“Students report that schools ‘give up on students way too quickly,’ labeling them as ‘problematic right away,’ which results in students disengaging or dropping out of school,” the report said.
Feelings about school differed based on gender as well. High school boys were more likely to feel respected at school (64 percent) than girls were (53 percent).
The report found students generally felt discipline policies were applied fairly, without discrimination, and that inappropriate statements are challenged or cut off in class. But students also report cases of prejudicial statements and actions being allowed without interruption.
Ernst noted the more critical observations came up in the focus group discussions conducted at 22 high schools.
“Students initially may say things like, ‘Oh, our school is respectful and there’s an atmosphere of trust,’ once you dig a little deeper, you kind of see that’s not really the case,” Ernst said.
The State of Our Schools report found students’ freedom to offer feedback to teachers was “extremely important to students.” But the survey found only 29 percent of students said they’re regularly asked for that feedback. And sometimes the feedback was obviously disregarded.
“Students across the state related stories of teachers collecting student feedback and throwing it in the trash,” the survey narrative said.
Students reported seeing feedback used constructively, too.
“I’ve seen teachers who have given out a survey halfway through the year or the semester,” said an unidentified high schooler from Central Oregon. “And then after that, you can see a change in them.”
Students feel less able to influence school policies at a higher level with school district leaders, such as board members. While 64 percent of students felt comfortable taking up issues with teachers and administrators, and 57 percent felt schools actions took student concerns into account, that fell to 37 percent when it came to students feeling influential with school boards.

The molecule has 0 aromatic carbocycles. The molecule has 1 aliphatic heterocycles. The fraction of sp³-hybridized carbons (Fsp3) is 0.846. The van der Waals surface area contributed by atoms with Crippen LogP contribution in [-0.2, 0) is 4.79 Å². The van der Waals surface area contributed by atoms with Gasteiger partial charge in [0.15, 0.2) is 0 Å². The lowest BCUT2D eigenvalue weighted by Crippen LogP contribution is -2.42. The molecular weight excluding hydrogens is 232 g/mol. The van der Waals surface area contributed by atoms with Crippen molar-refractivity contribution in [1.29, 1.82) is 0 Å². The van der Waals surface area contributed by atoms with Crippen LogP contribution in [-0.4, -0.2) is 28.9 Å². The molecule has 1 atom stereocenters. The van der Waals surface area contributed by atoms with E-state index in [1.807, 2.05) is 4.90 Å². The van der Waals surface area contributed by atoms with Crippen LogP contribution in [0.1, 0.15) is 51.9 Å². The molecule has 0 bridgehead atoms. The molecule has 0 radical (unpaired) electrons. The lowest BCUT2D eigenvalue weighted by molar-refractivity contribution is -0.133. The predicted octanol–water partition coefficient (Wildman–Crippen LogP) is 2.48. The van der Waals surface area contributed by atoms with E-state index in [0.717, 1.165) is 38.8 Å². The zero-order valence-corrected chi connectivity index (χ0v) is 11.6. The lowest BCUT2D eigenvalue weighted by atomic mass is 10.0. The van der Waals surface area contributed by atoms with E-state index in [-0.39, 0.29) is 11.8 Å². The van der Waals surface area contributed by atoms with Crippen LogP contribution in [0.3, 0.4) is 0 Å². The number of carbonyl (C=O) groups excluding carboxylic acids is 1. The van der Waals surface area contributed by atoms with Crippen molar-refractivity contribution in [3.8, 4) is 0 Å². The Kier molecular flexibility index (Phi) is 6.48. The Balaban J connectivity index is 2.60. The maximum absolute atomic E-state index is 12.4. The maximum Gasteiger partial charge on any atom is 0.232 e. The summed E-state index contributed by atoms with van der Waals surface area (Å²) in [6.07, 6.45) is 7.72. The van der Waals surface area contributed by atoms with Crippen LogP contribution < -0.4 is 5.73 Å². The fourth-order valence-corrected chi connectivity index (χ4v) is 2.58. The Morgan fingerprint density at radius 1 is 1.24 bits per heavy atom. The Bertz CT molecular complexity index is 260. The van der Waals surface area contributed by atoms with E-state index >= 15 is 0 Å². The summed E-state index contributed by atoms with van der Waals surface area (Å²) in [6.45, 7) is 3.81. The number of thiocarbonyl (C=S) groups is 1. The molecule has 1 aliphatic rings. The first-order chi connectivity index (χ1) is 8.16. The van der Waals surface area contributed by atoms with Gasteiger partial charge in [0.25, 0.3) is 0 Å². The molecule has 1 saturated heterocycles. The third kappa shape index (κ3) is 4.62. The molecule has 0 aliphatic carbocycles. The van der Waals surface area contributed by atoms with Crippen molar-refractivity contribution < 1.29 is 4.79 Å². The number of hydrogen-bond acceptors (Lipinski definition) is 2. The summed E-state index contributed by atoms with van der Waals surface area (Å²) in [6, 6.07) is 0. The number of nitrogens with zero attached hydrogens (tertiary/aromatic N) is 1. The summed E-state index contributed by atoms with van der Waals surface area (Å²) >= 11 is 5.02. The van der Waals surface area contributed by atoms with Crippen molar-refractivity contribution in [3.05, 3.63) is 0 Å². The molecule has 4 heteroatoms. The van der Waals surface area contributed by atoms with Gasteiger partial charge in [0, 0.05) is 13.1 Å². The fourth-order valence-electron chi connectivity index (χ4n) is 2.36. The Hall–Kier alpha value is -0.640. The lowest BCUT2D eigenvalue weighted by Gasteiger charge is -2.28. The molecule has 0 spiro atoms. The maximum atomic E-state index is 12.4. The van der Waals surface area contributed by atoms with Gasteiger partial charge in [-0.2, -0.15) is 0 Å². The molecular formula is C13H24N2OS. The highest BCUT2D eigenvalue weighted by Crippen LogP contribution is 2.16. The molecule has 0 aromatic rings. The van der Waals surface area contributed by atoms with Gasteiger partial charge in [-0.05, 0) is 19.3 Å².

“It is clear that a significant portion of students feel incapable of using current outlets to express their concerns at the district level, or believe those outlets are non-existent,” the report said.
Career education has emerged as an increasing priority for leaders at the state level, including Gov. Kate Brown. Such programs are popular with high school students, as well, according to the State of the Schools report. The survey found 85 percent of high school students felt career-technical education was “important to prepare for their careers after high school.” But more than half of students said there weren’t enough career courses at their school, and 73 percent said they wanted options that weren’t offered.
“As Oregon begins to expand access to these courses, policymakers should consider the needs of students who desire increased and diversified course options that will better enable them to plan for careers after high school,” the report said.
Ernst said career education came through as a clear area for expansion, not only because the vast majority of students saw the value of the courses, but because it could improve the school experience for those students not on a college track.